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Tuesday, November 22, 2011

The Art and Craft of Green Gables: A California Estate

The Arts and Crafts movement gained momentum in Britain during the 1880s and was focused on uniting the natural landscape to architecture, the garden, and the home. Those at the forefront of the movement in England included architect Philip Webb (1831-1915) who was commissioned by the founder of the Arts and Crafts movement William Morris (1834-1896) to design Red House and its surrounding gardens in 1859. Red House became one of the most influential designs in the Arts and Crafts movement because of its incorporation of nature into daily life.

In America, Arts and Crafts gardens were marked by their regional diversity and use of native species and locally historic styles, which created a national Arts and Crafts style much less cohesive than its British counterpart. Seamless transitions between the design of homes and gardens in America grew from the practice of well-known Arts and Crafts architects like Frank Lloyd Wright (1867-1959) who popularly fused architectural and garden principles in houses like his Fallingwater in Mill Run, Pennsylvania.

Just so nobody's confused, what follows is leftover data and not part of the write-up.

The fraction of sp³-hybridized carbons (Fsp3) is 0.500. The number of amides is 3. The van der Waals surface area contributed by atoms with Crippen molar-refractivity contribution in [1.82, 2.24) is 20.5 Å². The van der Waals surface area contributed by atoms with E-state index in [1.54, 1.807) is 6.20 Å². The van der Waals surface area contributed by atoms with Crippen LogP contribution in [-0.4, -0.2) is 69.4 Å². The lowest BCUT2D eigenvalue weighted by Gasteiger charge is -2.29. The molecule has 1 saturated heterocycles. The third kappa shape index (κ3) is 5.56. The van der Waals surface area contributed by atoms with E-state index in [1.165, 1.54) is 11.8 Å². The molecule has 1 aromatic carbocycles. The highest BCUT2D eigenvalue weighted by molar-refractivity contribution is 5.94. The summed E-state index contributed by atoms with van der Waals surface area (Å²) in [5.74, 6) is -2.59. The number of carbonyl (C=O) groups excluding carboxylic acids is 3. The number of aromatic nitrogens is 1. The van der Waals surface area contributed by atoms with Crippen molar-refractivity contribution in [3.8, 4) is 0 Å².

Green Gables was one of the few house-and-garden estates designed by Greene & Greene. 
It was built c.1911 as the summer home for Mortimer and Bella Fleishhacker and remains in the family today.
(D. Regnery, An Enduring Heritage: Historic Buildings of the San Francisco Peninsula, Stanford, 1976, p.104, 106.)
On the West Coast, the Arts and Crafts movement took the form of the California Mission Revival style and the bungalow style of architecture that brothers Charles (1868-1957) and Henry Greene (1870-1954), also known as Greene & Greene, popularized through their designs. Charles Greene’s commission in the early twentieth century for Mortimer and Bella Fleishhacker to create a seventy-five acre garden called Green Gables in Woodside, California, is one of the largest gardens created by an Arts and Crafts designer. While Green Gables features strong European influences, including an Italianate arcade and design, Greene’s composition remains true to the Arts and Crafts sensibilities of native plantings, regional style, and natural, organic designs. In addition to designing the gardens, exterior walkways and pools over the course of twenty years, Greene also personally designed tables, chairs, and doors for the house.
The gardens of Green Gables include a 300 foot-long Roman pool that captures a view of the Santa Cruz Mountains. The stairway and arcade were constructed by hand out of regional stone to enhance the natural aesthetic of the garden. Louise H. Hooker, photographer.
For more information about Arts and Crafts gardens, see Wendy Hitchmough, Arts and Crafts Gardens (New York: Rizzoli International Publications, Inc., 1998)

Find out more information about the Garden Club of America Collection at the Archives of American Gardens.

Lucy Shirley, 2011 Katzenberger Art History Intern
Archives of American Gardens
Smithsonian Gardens

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